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Everyday Law on the Street: City Governance in an Age of Diversity - Chicago Series in Law and Society (Hardback)
  • Everyday Law on the Street: City Governance in an Age of Diversity - Chicago Series in Law and Society (Hardback)
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Everyday Law on the Street: City Governance in an Age of Diversity - Chicago Series in Law and Society (Hardback)

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£73.50
Hardback 272 Pages / Published: 22/03/2013
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Toronto prides itself on being "the world's most diverse city," and its officials seek to support this diversity through programs and policies designed to promote social inclusion. Yet this progressive vision of law often falls short in practice, limited by problems inherent in the political culture itself. In "Everyday Law on the Street", Mariana Valverde brings to light the often unexpected ways that the development and implementation of policies shape everyday urban life. Drawing on four years spent participating in council hearings and civic association meetings, and shadowing housing inspectors and law enforcement officials as they went about their day-to-day work, Valverde reveals a telling transformation between law on the books and law on the streets. She finds, for example, that some of the democratic governing mechanisms generally applauded - public meetings, for instance - actually create disadvantages for marginalized groups, whose members are less likely to attend or articulate their concerns. As a result, both officials and citizens fail to see problems outside the point of view of their own needs and neighborhood. Taking issue with Jane Jacobs and many others, Valverde ultimately argues that Toronto and other diverse cities must reevaluate their allegiance to strictly local solutions. If urban diversity is to be truly inclusive - of tenants as well as homeowners, and recent immigrants as well as longtime residents - cities must move beyond microlocal planning and embrace a more expansive, citywide approach to planning and regulation.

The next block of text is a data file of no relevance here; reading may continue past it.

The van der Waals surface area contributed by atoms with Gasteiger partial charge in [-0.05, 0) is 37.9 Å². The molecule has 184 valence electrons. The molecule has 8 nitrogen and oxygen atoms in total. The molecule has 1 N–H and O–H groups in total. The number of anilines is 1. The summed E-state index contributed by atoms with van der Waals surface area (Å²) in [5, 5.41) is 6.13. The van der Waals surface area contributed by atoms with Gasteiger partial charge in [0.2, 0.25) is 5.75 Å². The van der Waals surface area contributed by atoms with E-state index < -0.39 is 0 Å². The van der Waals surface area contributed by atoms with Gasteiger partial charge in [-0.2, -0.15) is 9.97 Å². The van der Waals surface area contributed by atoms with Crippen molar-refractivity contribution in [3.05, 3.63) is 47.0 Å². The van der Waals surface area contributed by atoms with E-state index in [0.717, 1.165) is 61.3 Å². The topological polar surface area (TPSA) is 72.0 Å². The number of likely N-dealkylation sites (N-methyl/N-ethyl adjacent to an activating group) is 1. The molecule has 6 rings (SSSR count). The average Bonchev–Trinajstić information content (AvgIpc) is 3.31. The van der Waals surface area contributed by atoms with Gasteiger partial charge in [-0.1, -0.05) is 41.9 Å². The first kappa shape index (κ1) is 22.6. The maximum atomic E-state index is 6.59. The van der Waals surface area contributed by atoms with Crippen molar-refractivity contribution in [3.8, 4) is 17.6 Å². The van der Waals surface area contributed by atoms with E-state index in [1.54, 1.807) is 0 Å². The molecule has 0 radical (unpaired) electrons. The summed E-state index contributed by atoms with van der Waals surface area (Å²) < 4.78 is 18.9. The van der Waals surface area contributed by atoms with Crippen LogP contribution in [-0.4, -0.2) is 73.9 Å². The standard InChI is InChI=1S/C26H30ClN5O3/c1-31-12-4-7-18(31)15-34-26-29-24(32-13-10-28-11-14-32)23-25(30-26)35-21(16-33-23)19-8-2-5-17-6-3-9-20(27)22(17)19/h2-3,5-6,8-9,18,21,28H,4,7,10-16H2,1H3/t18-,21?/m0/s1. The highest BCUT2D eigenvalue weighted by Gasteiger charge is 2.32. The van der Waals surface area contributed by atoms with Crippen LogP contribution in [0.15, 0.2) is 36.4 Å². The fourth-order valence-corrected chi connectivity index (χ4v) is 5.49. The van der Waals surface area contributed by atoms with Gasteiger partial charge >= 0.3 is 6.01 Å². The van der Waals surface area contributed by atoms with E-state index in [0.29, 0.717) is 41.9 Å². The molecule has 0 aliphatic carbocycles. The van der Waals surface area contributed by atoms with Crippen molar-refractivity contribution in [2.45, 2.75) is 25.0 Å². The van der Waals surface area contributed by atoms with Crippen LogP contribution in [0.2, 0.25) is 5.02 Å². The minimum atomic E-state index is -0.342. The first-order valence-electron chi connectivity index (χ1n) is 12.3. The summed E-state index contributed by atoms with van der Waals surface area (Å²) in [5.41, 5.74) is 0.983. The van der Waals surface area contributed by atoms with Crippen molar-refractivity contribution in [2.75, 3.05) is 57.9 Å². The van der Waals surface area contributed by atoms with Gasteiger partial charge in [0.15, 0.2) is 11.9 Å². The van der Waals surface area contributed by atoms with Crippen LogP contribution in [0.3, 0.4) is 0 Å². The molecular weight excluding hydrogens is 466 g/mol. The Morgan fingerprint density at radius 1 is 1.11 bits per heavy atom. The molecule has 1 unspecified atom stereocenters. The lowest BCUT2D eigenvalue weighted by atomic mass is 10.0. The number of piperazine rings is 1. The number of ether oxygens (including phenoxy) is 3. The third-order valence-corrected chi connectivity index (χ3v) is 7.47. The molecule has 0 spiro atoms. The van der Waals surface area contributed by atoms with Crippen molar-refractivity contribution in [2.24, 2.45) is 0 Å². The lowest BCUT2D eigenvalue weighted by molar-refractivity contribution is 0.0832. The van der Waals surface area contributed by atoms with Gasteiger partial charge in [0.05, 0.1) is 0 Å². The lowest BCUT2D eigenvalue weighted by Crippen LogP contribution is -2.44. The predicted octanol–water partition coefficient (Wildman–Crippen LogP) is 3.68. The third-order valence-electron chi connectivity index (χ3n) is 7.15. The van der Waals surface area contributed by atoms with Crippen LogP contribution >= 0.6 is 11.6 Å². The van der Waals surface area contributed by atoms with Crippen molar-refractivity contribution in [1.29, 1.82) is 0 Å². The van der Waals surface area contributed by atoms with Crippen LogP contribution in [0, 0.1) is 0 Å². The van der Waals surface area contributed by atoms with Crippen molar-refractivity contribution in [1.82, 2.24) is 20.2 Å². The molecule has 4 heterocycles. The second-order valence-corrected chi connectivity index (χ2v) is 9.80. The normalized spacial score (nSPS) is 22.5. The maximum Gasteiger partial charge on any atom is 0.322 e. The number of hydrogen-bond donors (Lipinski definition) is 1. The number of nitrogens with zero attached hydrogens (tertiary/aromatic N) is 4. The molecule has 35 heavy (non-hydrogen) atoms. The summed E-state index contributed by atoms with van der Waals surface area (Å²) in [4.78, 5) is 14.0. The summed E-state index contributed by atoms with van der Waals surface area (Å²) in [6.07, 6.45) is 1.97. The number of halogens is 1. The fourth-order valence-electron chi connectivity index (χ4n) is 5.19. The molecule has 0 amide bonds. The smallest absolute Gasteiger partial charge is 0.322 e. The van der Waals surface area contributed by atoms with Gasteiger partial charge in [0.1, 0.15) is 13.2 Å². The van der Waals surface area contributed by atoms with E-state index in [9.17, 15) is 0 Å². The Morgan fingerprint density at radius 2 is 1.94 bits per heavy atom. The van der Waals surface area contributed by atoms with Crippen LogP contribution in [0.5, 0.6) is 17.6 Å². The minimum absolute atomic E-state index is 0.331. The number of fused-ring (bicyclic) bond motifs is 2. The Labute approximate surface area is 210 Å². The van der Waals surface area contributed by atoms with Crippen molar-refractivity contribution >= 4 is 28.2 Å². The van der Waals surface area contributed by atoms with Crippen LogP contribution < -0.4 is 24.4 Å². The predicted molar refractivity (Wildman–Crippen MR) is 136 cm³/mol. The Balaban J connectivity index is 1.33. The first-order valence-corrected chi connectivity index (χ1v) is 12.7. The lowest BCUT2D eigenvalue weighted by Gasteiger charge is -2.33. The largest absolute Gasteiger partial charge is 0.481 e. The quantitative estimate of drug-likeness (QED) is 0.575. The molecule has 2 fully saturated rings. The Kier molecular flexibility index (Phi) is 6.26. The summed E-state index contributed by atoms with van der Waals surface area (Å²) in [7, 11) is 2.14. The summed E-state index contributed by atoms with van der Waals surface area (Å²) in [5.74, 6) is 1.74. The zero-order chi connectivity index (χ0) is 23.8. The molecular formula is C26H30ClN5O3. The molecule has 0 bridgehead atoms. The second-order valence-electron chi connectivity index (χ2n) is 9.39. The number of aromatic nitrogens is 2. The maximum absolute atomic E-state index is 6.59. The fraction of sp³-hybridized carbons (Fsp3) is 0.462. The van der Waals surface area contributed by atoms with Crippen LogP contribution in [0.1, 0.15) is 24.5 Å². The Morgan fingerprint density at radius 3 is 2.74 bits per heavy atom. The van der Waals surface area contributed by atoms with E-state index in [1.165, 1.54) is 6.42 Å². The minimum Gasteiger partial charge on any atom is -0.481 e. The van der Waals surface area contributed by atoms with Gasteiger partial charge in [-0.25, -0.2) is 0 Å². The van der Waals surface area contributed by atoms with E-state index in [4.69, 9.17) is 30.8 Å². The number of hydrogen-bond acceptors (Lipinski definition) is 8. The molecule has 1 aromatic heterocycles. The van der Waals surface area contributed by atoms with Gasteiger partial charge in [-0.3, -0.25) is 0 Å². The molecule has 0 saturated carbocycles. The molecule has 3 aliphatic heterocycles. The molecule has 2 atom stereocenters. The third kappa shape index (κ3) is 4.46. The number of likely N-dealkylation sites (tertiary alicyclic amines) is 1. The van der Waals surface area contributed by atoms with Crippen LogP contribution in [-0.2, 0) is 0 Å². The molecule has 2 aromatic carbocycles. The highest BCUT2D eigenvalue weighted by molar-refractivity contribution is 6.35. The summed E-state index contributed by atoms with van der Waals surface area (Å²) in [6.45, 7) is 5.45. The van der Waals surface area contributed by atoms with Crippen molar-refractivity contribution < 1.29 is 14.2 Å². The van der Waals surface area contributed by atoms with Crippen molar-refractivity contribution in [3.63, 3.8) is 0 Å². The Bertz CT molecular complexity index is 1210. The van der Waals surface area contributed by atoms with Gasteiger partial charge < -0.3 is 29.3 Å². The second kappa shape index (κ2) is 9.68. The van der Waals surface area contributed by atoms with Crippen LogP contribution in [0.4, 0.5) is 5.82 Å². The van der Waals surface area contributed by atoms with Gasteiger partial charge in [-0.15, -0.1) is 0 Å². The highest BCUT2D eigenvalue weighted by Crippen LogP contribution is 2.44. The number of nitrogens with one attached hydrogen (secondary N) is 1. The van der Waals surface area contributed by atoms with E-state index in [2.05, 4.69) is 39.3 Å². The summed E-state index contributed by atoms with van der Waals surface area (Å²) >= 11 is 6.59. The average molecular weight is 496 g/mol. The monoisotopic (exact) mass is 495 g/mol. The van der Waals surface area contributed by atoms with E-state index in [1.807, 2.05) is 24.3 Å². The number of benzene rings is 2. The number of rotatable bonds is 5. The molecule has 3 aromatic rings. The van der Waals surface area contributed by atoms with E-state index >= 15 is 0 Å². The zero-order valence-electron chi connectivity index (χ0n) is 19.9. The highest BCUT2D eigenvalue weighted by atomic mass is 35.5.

Publisher: The University of Chicago Press
ISBN: 9780226921891
Number of pages: 272
Weight: 476 g
Dimensions: 229 x 152 x 20 mm


MEDIA REVIEWS
Mariana Valverde has a remarkable gift for revealing the unexpected amidst the taken-for-granted. Here, she takes us deep into the little-understood--yet crucially important--world of Toronto's everyday urban law, governing taxi licenses, hot dog stands, garden weeds, and rooming houses. In so doing, she reveals the systematic ways in which urban law works against the social and cultural diversity that cities profess to embrace. A wonderfully and clearly written book, with a refreshing humor and wit, Everyday Law on the Street invites us to reimagine the city.
--Nicholas Blomley, Simon Fraser University
"Valverde draws attention to a crucial but often overlooked foundation of cities: the administrative legal structures that make them run. In her focus on the everyday law of the city, she joins powerful intellectuals across many disciplines, including law professors Gerald Frug and David Barron; sociologists John Logan, Harvey Molotch, and Mitch Duneier; geographer Nick Blomley; historian Hendrik Hartog; and anthropologist Sally Engle Merry. Until Valverde, however, none had crafted such a comprehensive picture. . . . Every reader will find something to identify with. Because of the ease and expertise with which it introduces readers to an understudied and valuable meeting of law and the city, Everyday Law on the Street would be a terrific book to assign in undergraduate and graduate classes."--City & Community
"[Everyday Law on the Streets] is best understood as the foundation for a new path at the intersection of urban and political sociology. . . . Scholars and students alike will find much to learn in this book, as it is the first (and hopefully not the last) to shine a light on the layered sociolegal infrastructure of urban America--which plays a significant and too often invisible role in frustrating and facilitating urban living and change. . . . While 'seeing like a state' has proven a useful window into the entanglement of citizenship, power, and space, Valverde develops and provides a provocative and innovative sociological and legal framework to view this nexus by 'seeing like a city.'"-- (05/06/2014)
Studies of urban communities rarely recognize the role of law, but here eminent sociolegal theorist Mariana Valverde turns her attention to the way laws from the local to the international shape urban life. This book challenges Jane Jacobs's idea that cities should be organized as small, self-governing villages, arguing instead that law is critical in dealing with the inequalities and exclusions of highly diverse cities. Ethnographically rich, readable, and engaging, this book is essential for understanding the contemporary city.
--Sally Engle Merry, New York University
"For readers interested in examinations of how law operates in the midst of social anxiety about demographic diversity, . . .Valverde deliver[s] in-depth analyses rich with ethnographic and historical detail. . . . In Valverde's contemporary urban context, diverse cities are urged to implement large scale city-wide planning that directly engages concerns with diversity in a race conscious fashion. [Everyday Law on the Streets] provides the sort of nuanced and substantive discussions of diversity that are sorely needed in public discourse today."-- (05/06/2014)

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